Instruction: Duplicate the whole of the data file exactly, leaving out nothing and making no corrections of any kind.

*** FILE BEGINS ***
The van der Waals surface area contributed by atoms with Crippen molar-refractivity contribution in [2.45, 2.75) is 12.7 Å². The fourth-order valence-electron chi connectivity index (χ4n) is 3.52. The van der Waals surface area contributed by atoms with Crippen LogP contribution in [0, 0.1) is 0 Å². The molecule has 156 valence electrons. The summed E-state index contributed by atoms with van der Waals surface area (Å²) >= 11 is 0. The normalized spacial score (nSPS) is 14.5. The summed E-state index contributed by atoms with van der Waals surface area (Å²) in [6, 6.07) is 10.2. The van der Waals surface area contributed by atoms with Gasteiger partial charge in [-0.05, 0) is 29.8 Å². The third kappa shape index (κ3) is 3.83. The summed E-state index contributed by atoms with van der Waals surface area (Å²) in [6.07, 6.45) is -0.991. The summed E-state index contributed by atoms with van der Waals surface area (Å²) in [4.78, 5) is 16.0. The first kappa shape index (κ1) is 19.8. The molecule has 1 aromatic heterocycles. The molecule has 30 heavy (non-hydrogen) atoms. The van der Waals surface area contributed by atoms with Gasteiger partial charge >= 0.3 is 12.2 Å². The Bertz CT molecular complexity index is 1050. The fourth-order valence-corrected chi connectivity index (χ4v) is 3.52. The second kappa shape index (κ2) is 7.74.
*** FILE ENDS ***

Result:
The van der Waals surface area contributed by atoms with Crippen molar-refractivity contribution in [2.45, 2.75) is 12.7 Å². The fourth-order valence-electron chi connectivity index (χ4n) is 3.52. The van der Waals surface area contributed by atoms with Crippen LogP contribution in [0, 0.1) is 0 Å². The molecule has 156 valence electrons. The summed E-state index contributed by atoms with van der Waals surface area (Å²) >= 11 is 0. The normalized spacial score (nSPS) is 14.5. The summed E-state index contributed by atoms with van der Waals surface area (Å²) in [6, 6.07) is 10.2. The van der Waals surface area contributed by atoms with Gasteiger partial charge in [-0.05, 0) is 29.8 Å². The third kappa shape index (κ3) is 3.83. The summed E-state index contributed by atoms with van der Waals surface area (Å²) in [6.07, 6.45) is -0.991. The summed E-state index contributed by atoms with van der Waals surface area (Å²) in [4.78, 5) is 16.0. The first kappa shape index (κ1) is 19.8. The molecule has 1 aromatic heterocycles. The molecule has 30 heavy (non-hydrogen) atoms. The van der Waals surface area contributed by atoms with Gasteiger partial charge >= 0.3 is 12.2 Å². The Bertz CT molecular complexity index is 1050. The fourth-order valence-corrected chi connectivity index (χ4v) is 3.52. The second kappa shape index (κ2) is 7.74.